Public misled and confused about exercise

Researchers in Britain say government guidelines have misled the public regarding exercise.

They say many Brits believe quite mistakenly that moderate exercise is as beneficial as a vigorous workout.

They also appear confused as to what constitutes 'moderate exercise'.

The researchers from Exeter and Brunel Universities found in a survey of nearly 1,200 people that half of the men and three quarters of the women involved thought moderate exercise conferred the greatest health benefits.

The researchers say people have been misled into thinking 30 minutes of moderate exercise each day five days per week is enough.

A similar survey carried out before the change in guidelines, found that 90 per cent of adults believed vigorous exercise was most beneficial.

The NHS guidelines advise that "taking a brisk walk, spending some time gardening or swimming a few laps of the local swimming pool on the way home from work can all improve health.

But the study authors say such activities are unlikely to do much for them and that vigorous exercise is best when it comes to preventing disease.

Lead author Dr. Gary O'Donovan says it is a worry that the majority of British adults now believe that a brief stroll and a bit of gardening is enough to make them fit and healthy.

Dr. Donovan says brisk walking offers some health benefits, but jogging, running and other vigorous activities offer maximum protection from disease.

Other experts are not surprised by the results and say it is very difficult to apply a "one size fits all" policy to exercise, as moderate exercise for one would be intense for another.

Current thinking suggests light exercise means you can talk at the same time, moderate makes you slightly breathless, while vigorous makes you breathe rapidly.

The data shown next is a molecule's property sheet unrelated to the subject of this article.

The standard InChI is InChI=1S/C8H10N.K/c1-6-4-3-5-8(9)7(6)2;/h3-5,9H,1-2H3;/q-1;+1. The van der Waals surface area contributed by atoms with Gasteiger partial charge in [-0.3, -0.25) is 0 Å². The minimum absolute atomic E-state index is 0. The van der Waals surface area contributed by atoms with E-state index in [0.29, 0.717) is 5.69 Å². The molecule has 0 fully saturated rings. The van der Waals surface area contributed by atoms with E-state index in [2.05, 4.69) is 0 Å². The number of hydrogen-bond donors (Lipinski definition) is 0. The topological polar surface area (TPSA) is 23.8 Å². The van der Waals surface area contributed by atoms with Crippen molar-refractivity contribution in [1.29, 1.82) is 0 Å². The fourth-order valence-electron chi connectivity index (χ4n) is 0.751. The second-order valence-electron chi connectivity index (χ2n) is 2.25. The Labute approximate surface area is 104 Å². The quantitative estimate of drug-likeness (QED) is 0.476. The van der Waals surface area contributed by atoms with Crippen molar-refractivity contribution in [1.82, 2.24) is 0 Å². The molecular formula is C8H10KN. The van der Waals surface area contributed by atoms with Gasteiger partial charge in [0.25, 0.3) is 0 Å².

Experts also say the public can be forgiven for misunderstandings about exercise and the blame does not rest entirely on the government, as academics themselves are continually coming up with new theories.

A study published in August conducted by experts from the American College of Sports Medicine said in order to gain any benefit from exercise people need to get in a sweat.

They too say there is confusion about what is the ideal amount and intensity of exercise needed to improve health.

They also say fast walking or heavy-duty gardening would only be considered moderate-intensity exercise, if the person sweats and the heart rate is raised.

Dr. O'Donovan is a fellow of the Royal Society for the Promotion of Health and a keen sportsman; he says exercise reduces the risk of cancer and vigorous exercise has been shown to be best at preventing both prostate and colon cancers.

Dr. O'Donovan says that research has proved the value of strenuous exercise in preventing a range of health problems.

The Department of Health says its guidelines are "based on a comprehensive review of the evidence, carried out by a team of academics and expert advisers.

The study is published in the journal Preventive Medicine.

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